For more than a year now, Adhesive Games' indie PC mech shooter Hawken has tantalised us with breathtakingly gorgeous scenes of giant robot carnage amidst dystopian cityscapes that combine anime sensibilities with Moebius-level intricacy and detail. The aesthetic has won us over time and time again, but what of the gameplay?
It's even better.
My most anticipated appointment of E3 2012 was my invitation to play Hawken during a special event held last night at the Luxe hotel in downtown Los Angeles. It's also the appointment that had me the most anxious. This would be it. I was finally getting to play a game that I'd been salivating over since the first footage arrived in March of 2011. Each new asset from this free-to-play mech game raised my expectations to new heights. That's dangerous when you're dealing with a small team of unproven developers.
My unease followed me up the stairs in the lobby of the Luxe, past the registration line and through the hallway to a room where a couple dozen PC monitors flashed scenes of mechanised mayhem. Its grip grew tighter as I took my seat, turned on my voice recorder to take notes, slipped on a headset and fiddled around with mech customisation options prior to my first match.
If you were to listen to that voice recording now, you'd hear five minutes or so of me getting familiarised with the controls, aided by one of the developers. You'd hear my voice raise as I noted key points I wanted to address or remember. You'd hear nervous laughter as I took my first lumbering steps. And then you'd hear nothing else for 15 minutes except for breathing, clicking and the occasional under-the-breath "yes!"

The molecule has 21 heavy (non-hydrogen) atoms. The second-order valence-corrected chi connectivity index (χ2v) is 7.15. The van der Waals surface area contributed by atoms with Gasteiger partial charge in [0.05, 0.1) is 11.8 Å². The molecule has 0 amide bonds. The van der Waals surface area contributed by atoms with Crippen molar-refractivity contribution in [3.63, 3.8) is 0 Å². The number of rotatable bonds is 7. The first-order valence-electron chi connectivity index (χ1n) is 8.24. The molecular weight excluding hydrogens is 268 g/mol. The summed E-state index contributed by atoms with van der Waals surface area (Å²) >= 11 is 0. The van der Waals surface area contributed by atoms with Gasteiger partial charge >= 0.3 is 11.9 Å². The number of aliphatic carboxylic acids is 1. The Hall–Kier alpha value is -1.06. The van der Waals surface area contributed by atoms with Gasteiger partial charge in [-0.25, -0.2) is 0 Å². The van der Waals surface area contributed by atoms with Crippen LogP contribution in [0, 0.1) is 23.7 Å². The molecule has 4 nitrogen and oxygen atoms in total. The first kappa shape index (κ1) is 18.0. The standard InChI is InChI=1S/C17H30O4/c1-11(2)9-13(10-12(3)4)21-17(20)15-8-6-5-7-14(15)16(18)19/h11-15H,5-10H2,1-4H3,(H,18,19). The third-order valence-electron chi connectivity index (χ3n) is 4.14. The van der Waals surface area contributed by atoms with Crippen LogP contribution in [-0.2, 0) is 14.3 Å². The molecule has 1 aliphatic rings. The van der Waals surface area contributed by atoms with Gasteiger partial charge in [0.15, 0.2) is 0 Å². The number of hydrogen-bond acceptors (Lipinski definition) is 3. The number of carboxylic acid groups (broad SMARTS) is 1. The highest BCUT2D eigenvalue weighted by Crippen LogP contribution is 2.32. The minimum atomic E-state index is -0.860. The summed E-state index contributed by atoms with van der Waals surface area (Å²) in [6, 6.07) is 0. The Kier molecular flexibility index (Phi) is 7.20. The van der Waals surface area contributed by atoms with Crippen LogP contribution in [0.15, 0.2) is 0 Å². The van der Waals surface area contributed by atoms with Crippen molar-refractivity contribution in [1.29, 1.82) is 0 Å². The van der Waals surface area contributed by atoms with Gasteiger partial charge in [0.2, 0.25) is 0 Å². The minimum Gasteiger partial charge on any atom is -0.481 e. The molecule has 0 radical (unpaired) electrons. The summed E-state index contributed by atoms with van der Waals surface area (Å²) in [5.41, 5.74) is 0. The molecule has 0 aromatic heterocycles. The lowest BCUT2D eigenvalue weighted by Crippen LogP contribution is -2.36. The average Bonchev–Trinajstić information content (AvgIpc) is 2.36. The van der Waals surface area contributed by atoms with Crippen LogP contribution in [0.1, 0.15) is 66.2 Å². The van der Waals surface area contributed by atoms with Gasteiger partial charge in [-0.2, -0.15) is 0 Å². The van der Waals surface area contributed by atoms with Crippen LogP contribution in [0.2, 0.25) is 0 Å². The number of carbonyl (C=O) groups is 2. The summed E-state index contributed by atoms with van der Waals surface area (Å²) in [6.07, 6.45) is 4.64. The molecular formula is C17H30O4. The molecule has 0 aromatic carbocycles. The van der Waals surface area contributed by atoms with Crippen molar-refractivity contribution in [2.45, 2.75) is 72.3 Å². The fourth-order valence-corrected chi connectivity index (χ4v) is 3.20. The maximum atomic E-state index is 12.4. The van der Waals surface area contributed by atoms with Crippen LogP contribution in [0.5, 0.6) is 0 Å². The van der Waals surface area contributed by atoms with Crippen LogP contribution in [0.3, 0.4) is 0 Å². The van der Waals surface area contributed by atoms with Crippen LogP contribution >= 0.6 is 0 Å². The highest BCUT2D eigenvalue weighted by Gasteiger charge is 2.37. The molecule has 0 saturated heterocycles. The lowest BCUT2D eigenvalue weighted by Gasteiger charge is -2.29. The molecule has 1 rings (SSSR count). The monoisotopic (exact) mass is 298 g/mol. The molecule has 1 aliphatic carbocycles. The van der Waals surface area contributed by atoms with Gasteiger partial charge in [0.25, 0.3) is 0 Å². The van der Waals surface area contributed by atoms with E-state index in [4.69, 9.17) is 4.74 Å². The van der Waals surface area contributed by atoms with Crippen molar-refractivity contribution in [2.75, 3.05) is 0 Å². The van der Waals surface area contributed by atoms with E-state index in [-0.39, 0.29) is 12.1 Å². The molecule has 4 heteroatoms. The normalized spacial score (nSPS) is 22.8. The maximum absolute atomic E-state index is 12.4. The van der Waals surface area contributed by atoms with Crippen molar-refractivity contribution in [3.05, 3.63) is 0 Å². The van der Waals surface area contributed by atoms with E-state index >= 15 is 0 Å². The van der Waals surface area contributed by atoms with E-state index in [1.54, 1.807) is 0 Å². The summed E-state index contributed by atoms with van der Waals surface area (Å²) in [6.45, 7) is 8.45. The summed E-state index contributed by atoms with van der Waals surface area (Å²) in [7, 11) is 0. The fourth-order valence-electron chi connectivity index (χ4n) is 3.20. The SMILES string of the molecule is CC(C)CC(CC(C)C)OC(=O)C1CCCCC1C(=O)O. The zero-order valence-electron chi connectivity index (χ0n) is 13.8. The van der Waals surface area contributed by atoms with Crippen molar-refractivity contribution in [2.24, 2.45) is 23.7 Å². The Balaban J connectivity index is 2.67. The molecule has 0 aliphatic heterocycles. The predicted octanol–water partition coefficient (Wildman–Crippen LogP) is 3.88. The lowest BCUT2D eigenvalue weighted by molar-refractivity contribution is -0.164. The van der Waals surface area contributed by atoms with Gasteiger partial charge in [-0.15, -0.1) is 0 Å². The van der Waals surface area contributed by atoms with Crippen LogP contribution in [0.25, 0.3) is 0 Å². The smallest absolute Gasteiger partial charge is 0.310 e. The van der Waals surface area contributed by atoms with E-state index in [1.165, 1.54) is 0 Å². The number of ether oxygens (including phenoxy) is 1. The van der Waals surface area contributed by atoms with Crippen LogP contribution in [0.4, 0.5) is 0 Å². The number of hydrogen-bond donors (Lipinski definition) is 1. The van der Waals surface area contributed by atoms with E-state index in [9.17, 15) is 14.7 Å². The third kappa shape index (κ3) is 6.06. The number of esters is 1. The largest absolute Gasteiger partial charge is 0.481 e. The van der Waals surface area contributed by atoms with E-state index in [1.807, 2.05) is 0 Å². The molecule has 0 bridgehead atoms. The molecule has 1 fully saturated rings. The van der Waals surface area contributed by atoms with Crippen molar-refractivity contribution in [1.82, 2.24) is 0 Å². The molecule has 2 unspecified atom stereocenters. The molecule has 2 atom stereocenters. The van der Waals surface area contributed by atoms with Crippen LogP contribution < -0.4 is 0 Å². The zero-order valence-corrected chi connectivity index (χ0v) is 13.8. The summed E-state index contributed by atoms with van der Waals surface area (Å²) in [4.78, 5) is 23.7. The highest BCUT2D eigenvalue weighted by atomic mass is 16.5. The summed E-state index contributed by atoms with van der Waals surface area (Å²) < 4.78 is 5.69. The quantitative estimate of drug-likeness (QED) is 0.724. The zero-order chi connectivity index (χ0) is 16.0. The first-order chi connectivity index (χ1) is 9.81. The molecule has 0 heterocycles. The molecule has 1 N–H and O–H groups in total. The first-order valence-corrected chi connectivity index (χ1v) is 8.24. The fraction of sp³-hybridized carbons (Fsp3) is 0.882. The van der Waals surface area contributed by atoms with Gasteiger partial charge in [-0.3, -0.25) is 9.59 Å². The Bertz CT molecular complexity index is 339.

Hawken completely captivated me.
As stunning as the visuals are they were not the main attraction here, though I must say that those trailers we've all seen are nothing compared to the game running in 60 frames-per-second on a crystal-clear computer monitor. In the rare quiet moments between spawning and engaging the enemy I found myself pausing to admire the view, soaking in the atmosphere before the distant sounds of thundering ordnance drew my attention.
The simplicity of constructing my custom mech threw me at first, being used to the more robust options and staggering depth of games like Armored Core. You pick a light, medium or heavy frame (the heavies were absent in the demo), choose your weapons and fiddle about with a modest selection of parts. colours and patterns can be tweaked to an extent, but not so much that it spoils the splendor of the games' visuals with garish splashes of colour.
And I am good at it. Of the three rounds I played I managed to stay in the upper levels of the team rankings each time. That's not bragging; it's shock that I might have found the game that an ageing gamer, tired of spawning into a first-person shooter and taking one step before being shot dead immediately, can excel at. I attribute this to the fact that while there have been plenty of passable mech experiences over the past few years, it's been ages since we've had one that's truly been great. The more mature gamer remembers the greatness of the genre, and is ready to reclaim that greatness. Younger gamers are welcome to play as well, of course, but don't get too cocky or we'll have to put you down.
The Hawken gameplay experience doesn't live up to the expectations set by months of teaser trailers and expertly composed screenshots; it exceeds them. This is the multiplayer mech combat game I've always wanted, a perfectly balanced experience that collects the best aspects of the genre in one complete package.
Find out for yourself on December 12 when Adhesive Games sets Hawken free.